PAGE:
Prime Minister Malcolm Turnbull, in his TEDx talk in 2012, also acknowledged that China would overtake U.S. economic growth by 2016 – and that Australia – along with the world – should heed attention. He wasn’t far wrong. He stated, prior to his elected roll, that history is repeating itself and poses a “unique challenge” to Americans. The Americans, Turnbull said, “have a very deep sense of their own exceptionalism,” which will create a tension not yet witnessed, along with other nations’ “sense of inadequacy.”

Turnbull continued to discuss the future. “It is no surprise that as China becomes richer it seeks to strengthen its military, but we need to be very careful in the West not to automatically assume (and some people in the United States do) that a stronger more military capable China is going to be a militarily aggressive or expansionist.”

It’s not enough that we follow U.S. foreign policy, Keating argues. It is time Australia takes its own reins, to develop its own solid foreign policy. The U.S. is an Australian ally, but it is time to step out from the United States and find security in the area in which it resides – Asia – before it becomes too late.

Sources: Reuters, SMH, Coastal Leader, Australian Politics, ABC News.

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  1. I’m not a global political strategist, but it seems to me that nations who host US military are not helping the US maintain “primacy” in a given region as much as they are co-signing a bully-of-the-block agenda founded on intimidation and violence. Didn’t the Philippines kick the US out, and are not both nations still standing? I would conjecture that Australia could do the same, and be the better for it.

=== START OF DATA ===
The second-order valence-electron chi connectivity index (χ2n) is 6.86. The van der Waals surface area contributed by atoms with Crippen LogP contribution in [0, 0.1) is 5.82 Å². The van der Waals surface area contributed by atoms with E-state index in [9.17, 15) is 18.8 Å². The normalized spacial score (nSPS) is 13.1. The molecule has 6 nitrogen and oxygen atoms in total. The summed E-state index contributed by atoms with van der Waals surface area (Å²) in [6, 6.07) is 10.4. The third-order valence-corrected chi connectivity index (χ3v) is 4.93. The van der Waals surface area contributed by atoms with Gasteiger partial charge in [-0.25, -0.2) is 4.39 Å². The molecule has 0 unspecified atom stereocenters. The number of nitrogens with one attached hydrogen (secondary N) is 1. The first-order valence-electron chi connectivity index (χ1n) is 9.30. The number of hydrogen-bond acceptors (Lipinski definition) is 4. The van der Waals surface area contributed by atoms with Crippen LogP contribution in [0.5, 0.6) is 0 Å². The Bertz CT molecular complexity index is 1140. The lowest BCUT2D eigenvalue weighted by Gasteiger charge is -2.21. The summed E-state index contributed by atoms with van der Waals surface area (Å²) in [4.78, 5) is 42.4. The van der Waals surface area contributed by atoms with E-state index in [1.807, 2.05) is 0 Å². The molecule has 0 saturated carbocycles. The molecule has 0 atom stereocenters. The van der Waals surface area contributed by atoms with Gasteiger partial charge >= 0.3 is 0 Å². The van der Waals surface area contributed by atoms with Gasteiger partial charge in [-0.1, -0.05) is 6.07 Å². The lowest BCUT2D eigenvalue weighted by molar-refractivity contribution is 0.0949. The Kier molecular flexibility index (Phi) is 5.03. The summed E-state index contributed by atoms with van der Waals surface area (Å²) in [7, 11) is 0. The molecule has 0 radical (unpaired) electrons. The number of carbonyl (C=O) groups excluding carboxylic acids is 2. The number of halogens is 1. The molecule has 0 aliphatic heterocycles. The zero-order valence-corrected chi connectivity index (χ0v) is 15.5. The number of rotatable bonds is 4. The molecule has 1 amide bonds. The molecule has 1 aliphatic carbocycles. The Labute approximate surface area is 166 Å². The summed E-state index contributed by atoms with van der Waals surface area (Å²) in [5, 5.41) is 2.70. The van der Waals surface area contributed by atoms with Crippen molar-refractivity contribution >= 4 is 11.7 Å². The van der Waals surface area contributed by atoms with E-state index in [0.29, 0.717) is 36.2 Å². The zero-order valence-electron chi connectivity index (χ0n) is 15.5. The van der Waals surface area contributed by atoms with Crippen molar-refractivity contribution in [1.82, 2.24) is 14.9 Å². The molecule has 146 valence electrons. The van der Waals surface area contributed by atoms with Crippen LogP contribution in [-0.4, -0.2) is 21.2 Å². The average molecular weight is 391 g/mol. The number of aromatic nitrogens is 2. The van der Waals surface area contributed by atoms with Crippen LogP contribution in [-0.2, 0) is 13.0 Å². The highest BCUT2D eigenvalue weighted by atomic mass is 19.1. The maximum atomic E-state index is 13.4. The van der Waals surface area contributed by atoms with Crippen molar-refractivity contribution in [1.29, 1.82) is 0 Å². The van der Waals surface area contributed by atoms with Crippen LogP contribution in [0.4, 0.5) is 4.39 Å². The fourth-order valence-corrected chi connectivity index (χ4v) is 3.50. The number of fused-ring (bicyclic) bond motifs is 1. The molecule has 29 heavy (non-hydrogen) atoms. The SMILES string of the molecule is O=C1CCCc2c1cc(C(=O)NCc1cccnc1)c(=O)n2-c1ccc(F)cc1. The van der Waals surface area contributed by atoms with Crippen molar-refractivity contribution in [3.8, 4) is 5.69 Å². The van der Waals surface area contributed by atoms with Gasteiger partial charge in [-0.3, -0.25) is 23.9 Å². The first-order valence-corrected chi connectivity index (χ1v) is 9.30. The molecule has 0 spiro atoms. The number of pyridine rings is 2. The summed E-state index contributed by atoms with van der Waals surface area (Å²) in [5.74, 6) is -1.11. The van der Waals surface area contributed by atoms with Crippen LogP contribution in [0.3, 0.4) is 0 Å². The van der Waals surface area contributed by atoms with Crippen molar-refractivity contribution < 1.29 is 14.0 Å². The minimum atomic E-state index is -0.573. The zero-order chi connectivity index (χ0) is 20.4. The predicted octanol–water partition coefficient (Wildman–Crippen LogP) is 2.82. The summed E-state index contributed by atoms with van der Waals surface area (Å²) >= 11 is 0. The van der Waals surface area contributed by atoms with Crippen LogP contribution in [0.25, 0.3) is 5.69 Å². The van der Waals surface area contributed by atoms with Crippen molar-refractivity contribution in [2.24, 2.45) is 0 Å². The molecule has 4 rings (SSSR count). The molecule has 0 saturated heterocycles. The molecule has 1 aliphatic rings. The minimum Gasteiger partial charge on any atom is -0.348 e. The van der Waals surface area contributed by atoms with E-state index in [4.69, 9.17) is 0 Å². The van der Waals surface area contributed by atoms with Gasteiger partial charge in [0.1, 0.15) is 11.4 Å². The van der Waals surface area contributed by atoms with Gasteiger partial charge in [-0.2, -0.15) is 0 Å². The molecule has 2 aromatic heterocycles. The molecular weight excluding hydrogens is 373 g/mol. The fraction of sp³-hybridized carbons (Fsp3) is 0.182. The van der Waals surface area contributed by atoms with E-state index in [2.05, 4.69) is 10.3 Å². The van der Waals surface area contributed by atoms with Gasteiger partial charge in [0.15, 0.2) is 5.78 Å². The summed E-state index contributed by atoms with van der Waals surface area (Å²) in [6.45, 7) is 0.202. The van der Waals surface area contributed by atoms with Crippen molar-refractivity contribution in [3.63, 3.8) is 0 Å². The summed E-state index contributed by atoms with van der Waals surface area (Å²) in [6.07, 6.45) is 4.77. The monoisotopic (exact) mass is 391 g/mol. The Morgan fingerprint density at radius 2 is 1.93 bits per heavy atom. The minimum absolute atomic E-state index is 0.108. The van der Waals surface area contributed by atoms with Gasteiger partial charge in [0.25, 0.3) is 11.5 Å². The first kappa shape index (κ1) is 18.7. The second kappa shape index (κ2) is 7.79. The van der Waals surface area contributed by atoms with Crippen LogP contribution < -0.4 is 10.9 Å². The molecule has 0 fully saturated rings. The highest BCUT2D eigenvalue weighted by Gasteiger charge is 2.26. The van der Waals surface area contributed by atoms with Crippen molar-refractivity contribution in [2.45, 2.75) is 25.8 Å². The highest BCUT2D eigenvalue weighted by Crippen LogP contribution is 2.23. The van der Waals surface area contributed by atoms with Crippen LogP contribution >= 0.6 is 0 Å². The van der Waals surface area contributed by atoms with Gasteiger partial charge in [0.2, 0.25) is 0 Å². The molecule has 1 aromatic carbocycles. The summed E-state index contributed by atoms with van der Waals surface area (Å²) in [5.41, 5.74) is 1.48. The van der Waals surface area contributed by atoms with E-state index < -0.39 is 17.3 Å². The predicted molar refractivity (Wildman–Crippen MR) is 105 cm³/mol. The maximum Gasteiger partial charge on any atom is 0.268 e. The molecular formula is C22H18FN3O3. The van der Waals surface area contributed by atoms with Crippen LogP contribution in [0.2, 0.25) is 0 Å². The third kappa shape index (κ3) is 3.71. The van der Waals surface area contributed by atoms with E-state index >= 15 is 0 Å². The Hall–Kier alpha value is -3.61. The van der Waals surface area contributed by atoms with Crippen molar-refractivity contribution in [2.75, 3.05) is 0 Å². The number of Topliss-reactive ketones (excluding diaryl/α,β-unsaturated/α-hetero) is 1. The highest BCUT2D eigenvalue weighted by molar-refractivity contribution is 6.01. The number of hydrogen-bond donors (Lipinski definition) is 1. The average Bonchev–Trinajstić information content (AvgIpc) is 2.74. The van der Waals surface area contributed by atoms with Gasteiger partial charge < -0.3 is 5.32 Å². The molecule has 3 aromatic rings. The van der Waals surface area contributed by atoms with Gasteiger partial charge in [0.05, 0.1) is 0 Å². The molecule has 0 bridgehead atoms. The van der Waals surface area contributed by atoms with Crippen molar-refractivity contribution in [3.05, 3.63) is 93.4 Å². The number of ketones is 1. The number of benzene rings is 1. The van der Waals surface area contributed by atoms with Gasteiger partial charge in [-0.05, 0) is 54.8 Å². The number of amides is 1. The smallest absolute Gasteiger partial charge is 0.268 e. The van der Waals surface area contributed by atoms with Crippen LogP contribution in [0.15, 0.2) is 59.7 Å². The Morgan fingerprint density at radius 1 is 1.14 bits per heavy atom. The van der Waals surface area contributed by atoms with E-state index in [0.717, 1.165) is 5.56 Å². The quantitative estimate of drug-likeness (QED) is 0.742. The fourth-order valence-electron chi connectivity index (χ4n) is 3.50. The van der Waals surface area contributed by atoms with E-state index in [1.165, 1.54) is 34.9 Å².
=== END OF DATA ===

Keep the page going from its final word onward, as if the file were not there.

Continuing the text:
2. Since John Howard’s rule as PM of Australia this country has been sold out completely to US. Keating was one of the few decent PM’s who put his country concerns first not as the following traitors who managed to Americanize and sell out the complete continent, people and resources. Australia’s security concerns since then are set against Nations that should be allies instead of potential enemies.
    In case of WWW III Australia might easily become a nice trade object for the already dead and in receivership Empire and self proclaimed ruler of the world – the once mighty USA.
    It is sad to see that a Nation which could & should be independent and debt free has accumulated so much foreign debt in the last 2 decades and nobody really cares as the Australian Flag flies high and shrimps sizzle on the barbie.

    • I hate to say it, but the ALP under Rudd and Gillard continued the same policies which effectively make us another American state. I miss Paul Keating!

  3. That’s just it. China is surrounding by many powerful countries, and it is true they are. However, these powerful countries will never unite to defeat China, and I’m sorry, nut I have a hard time believing that Chin wouldn,t want world control. The first emperor of China, Emperor Qin proclaimed he ruled all four corners of the world, a dream that all other emperors desired! The name China is named after Emperor Qin becuase you pronounce his name as Chin. He censored Confucianism, he buried those alive who practiced it, he burned all scholarly literature about the topic as well. He had the Terror Cotta Warriors made, and the Wall of China connected. In his burial place, it is believed that he has a model of his emire, with running mercury water. They now believe it is true.